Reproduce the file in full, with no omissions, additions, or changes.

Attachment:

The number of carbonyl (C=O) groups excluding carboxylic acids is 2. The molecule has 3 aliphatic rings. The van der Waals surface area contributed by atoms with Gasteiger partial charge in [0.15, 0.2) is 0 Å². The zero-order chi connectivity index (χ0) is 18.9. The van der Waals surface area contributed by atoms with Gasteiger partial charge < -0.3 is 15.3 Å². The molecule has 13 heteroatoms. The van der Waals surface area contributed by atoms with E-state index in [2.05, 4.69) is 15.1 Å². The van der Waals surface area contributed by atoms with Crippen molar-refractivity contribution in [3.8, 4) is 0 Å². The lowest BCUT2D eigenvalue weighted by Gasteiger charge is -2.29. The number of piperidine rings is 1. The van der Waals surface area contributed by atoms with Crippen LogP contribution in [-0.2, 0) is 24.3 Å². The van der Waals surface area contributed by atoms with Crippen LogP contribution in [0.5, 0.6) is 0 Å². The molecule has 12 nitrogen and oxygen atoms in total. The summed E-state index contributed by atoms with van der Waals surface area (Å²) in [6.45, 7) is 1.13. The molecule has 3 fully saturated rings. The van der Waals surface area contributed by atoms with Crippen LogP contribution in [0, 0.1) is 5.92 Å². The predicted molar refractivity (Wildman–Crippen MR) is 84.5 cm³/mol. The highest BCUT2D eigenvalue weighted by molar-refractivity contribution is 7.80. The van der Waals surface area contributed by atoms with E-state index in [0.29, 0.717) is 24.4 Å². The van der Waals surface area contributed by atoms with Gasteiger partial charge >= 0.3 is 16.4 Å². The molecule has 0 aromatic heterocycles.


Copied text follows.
The number of carbonyl (C=O) groups excluding carboxylic acids is 2. The molecule has 3 aliphatic rings. The van der Waals surface area contributed by atoms with Gasteiger partial charge in [0.15, 0.2) is 0 Å². The zero-order chi connectivity index (χ0) is 18.9. The van der Waals surface area contributed by atoms with Gasteiger partial charge < -0.3 is 15.3 Å². The molecule has 13 heteroatoms. The van der Waals surface area contributed by atoms with E-state index in [2.05, 4.69) is 15.1 Å². The van der Waals surface area contributed by atoms with Crippen molar-refractivity contribution in [3.8, 4) is 0 Å². The lowest BCUT2D eigenvalue weighted by Gasteiger charge is -2.29. The number of piperidine rings is 1. The van der Waals surface area contributed by atoms with Crippen LogP contribution in [-0.2, 0) is 24.3 Å². The van der Waals surface area contributed by atoms with Crippen LogP contribution in [0.5, 0.6) is 0 Å². The molecule has 12 nitrogen and oxygen atoms in total. The summed E-state index contributed by atoms with van der Waals surface area (Å²) in [6.45, 7) is 1.13. The molecule has 3 fully saturated rings. The van der Waals surface area contributed by atoms with Crippen LogP contribution in [0, 0.1) is 5.92 Å². The predicted molar refractivity (Wildman–Crippen MR) is 84.5 cm³/mol. The highest BCUT2D eigenvalue weighted by molar-refractivity contribution is 7.80. The van der Waals surface area contributed by atoms with E-state index in [0.29, 0.717) is 24.4 Å². The van der Waals surface area contributed by atoms with Gasteiger partial charge >= 0.3 is 16.4 Å². The molecule has 0 aromatic heterocycles.